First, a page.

VIII. Summary


Chapter 9. Progress in Understanding Amoeboid Movement at the Molecular Level

I. Introduction

II. The Mechanism of Force Generation

III. The Mechanism Controlling Amoeboid Movement

IV. The Mechanism for Maintaining Regional Variations in Consistency within the Cell

V. Concluding Remarks


Chapter 10. Endocytic Processes

I. Introduction

II. The Morphology of Endocytosis

III. The Physiology of Endocytosis

IV. Enzymes in Relation to Endocytosis

V. Factors Affecting the Rate of Endocytosis

VI. Concluding Remarks


Part IV. Effect of Chemical and Physical Agents

Chapter 11. Chemical Mutagenesis

I. Introduction

II. Classification of Changes Observed in Amoebae

III. Mutagens

IV. Mutant Strains of A. proteus Induced by Methyl Nitrosourethane

V. Studies on the Initial Damage by N-Methyl-TV-nitrosourethane (MNU) Correlated with Cell Cycle Activity

VI. Induction of Mutations

VII. Conclusion


Chapter 12. The Response of Amoebae to Antibiotics

I. Introduction

II. Methods of Assay

III. Antibiotics with Known Sites of Action

IV. Inhibitors with Less Well-Known Sites of Action

V. Concluding Remarks


Chapter 13. Radiation Studies

I. Introduction

II. Ionizing Radiations

III. Ultraviolet Radiation

IV. β-Irradiation of Amoeba DNA

V. The Repair of Damage from Radiations

VI. Conclusion


Chapter 14. High-Pressure Studies on Amoeba

I. Introduction

II. Morphological Studies

III. Physiological Studies

IV. Chemical Studies

V. Concluding Remarks


Part V. Biochemical and Physiological Studies

Chapter 15. Nucleic Acids of Amoebae

I. Introduction

II. Isolation of the Nucleic Acids

III. Analysis of the Nucleic Acids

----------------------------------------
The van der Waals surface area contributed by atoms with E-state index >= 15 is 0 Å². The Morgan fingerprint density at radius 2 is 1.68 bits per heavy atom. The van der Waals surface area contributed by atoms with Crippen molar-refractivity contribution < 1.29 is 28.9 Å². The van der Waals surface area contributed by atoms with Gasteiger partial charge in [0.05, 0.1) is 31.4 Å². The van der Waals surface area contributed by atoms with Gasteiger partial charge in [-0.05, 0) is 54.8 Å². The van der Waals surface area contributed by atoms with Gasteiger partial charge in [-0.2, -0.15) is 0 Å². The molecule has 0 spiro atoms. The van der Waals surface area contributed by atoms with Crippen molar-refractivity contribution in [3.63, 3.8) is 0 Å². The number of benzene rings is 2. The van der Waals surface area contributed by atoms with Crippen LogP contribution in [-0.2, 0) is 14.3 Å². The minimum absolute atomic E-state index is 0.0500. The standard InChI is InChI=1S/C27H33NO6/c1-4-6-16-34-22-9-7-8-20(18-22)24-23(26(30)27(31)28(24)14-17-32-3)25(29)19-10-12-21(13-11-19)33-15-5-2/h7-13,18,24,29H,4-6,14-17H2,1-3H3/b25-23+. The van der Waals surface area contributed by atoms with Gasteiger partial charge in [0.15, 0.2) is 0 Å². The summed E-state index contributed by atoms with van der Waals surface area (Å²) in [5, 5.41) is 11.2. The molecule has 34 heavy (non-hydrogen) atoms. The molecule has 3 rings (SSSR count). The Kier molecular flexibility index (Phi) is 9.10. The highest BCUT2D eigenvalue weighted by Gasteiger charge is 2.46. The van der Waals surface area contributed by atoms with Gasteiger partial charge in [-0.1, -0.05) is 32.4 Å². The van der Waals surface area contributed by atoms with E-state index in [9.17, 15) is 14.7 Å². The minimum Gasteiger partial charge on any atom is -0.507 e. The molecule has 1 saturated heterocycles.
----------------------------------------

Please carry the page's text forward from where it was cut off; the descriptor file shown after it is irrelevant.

IV. Conclusions


Chapter 16. The Chemistry of Amoeba Surface

I. Introduction

II. Methods of Analysis

III. Analysis by Light Microscopy

IV. Analysis by Electron Microscopy

V. Chemical Analysis of Subcellular Fractions

VI. Epilogue


Chapter 17. The Cell Cycle in Amoebae

I. Introduction

II. The Subsections of the Cell Cycle

III. Attempts to Induce a G1 Period in A. proteus

IV. How Is the Cell Cycle Arrested when Amoebae Cease Proliferation?

V. Nucleocytoplasmic Interactions in the Control of DNA Synthesis

VI. Some Observations on the G2 Period

VII. Concluding Remarks


Chapter 18. Nucleocytoplasmic Interactions in Amoebae

I. Introduction

II. Nucleocytoplasmic Interactions in Cell Heredity

III. Nucleocytoplasmic Interactions in the Control of RNA Synthesis

IV. Nucleocytoplasmic Interactions in the Control of Protein Synthesis

V. Nucleocytoplasmic Interactions in the Control of DNA Synthesis and the Cell Growth Cycle

VI. The Interdependence of Nucleus and Cytoplasm

VII. The Movement of Macromolecules between Nucleus and Cytoplasm

VIII. Nucleocytoplasmic Interactions in Ameboid Movement

IX. Conclusion


Chapter 19. Nuclear-Nuclear Interactions in Heterokaryons

I. Introduction

II. Methods of Obtaining Heterokaryons and Types of Possible Heterokaryons

III. Nuclear-Nuclear Interactions in Nonviable Heterokaryons

IV. Nuclear-Nuclear Interactions in the Determination of the Heterokaryon Phenotype

V. Genetic Nuclear-Nuclear Interactions in Heterokaryons

VI. Concluding Remarks


Chapter 20. Genetic Information in the Cytoplasm of Amoebae

I. Early Experiments

II. Selection of Reliable Characters

III. Transfer of Information by Injection of Cytoplasm

IV. Nature of the Molecules Involved—DNA versus RNA

V, Discussion


Chapter 21. Strain Specificity in Amoeba proteus

I. Introduction

II. Amoebae

III. Strain-Specific Phenotypic Characters

IV. Compatibility at the Subcellular Level

V. Variations in Phenotypic Characters

VI. Concluding Remarks



I. Selected References to Methods Used in Amoeba Studies

II. Some Statistics on Amoebae


Author Index

Subject Index


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© Academic Press 1973
28th January 1973
Academic Press
eBook ISBN:

About the Editor

Kwang Jeon